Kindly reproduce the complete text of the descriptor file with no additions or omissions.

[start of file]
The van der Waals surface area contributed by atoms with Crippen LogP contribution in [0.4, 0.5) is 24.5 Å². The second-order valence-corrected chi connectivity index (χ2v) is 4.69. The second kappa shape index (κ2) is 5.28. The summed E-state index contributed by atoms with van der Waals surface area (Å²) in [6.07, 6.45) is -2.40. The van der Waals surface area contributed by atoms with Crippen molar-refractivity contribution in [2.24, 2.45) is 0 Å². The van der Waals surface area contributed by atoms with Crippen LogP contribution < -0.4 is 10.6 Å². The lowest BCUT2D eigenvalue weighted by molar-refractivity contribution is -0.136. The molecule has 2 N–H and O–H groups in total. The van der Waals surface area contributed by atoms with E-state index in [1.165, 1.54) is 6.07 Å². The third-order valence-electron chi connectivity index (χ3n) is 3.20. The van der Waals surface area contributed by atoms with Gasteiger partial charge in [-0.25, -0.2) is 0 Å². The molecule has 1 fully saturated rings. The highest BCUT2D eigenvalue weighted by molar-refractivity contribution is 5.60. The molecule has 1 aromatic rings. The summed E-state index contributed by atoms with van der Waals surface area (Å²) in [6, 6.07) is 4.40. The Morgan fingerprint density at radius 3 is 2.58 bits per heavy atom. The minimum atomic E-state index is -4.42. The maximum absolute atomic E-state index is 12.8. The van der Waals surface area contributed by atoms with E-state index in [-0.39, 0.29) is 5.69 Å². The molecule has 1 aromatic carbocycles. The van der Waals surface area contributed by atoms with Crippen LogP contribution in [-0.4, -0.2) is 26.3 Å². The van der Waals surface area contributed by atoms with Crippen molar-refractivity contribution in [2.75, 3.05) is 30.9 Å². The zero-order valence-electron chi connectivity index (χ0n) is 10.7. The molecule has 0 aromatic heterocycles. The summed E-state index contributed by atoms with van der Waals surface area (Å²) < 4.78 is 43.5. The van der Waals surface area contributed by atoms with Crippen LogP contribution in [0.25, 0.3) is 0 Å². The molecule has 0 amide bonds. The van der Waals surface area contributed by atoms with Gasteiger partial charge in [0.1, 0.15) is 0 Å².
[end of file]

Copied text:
The van der Waals surface area contributed by atoms with Crippen LogP contribution in [0.4, 0.5) is 24.5 Å². The second-order valence-corrected chi connectivity index (χ2v) is 4.69. The second kappa shape index (κ2) is 5.28. The summed E-state index contributed by atoms with van der Waals surface area (Å²) in [6.07, 6.45) is -2.40. The van der Waals surface area contributed by atoms with Crippen molar-refractivity contribution in [2.24, 2.45) is 0 Å². The van der Waals surface area contributed by atoms with Crippen LogP contribution < -0.4 is 10.6 Å². The lowest BCUT2D eigenvalue weighted by molar-refractivity contribution is -0.136. The molecule has 2 N–H and O–H groups in total. The van der Waals surface area contributed by atoms with E-state index in [1.165, 1.54) is 6.07 Å². The third-order valence-electron chi connectivity index (χ3n) is 3.20. The van der Waals surface area contributed by atoms with Gasteiger partial charge in [-0.25, -0.2) is 0 Å². The molecule has 1 fully saturated rings. The highest BCUT2D eigenvalue weighted by molar-refractivity contribution is 5.60. The molecule has 1 aromatic rings. The summed E-state index contributed by atoms with van der Waals surface area (Å²) in [6, 6.07) is 4.40. The Morgan fingerprint density at radius 3 is 2.58 bits per heavy atom. The minimum atomic E-state index is -4.42. The maximum absolute atomic E-state index is 12.8. The van der Waals surface area contributed by atoms with E-state index in [-0.39, 0.29) is 5.69 Å². The molecule has 1 aromatic carbocycles. The van der Waals surface area contributed by atoms with Crippen LogP contribution in [-0.4, -0.2) is 26.3 Å². The van der Waals surface area contributed by atoms with Crippen molar-refractivity contribution in [2.75, 3.05) is 30.9 Å². The zero-order valence-electron chi connectivity index (χ0n) is 10.7. The molecule has 0 aromatic heterocycles. The summed E-state index contributed by atoms with van der Waals surface area (Å²) < 4.78 is 43.5. The van der Waals surface area contributed by atoms with Crippen LogP contribution in [0.25, 0.3) is 0 Å². The molecule has 0 amide bonds. The van der Waals surface area contributed by atoms with Gasteiger partial charge in [0.1, 0.15) is 0 Å².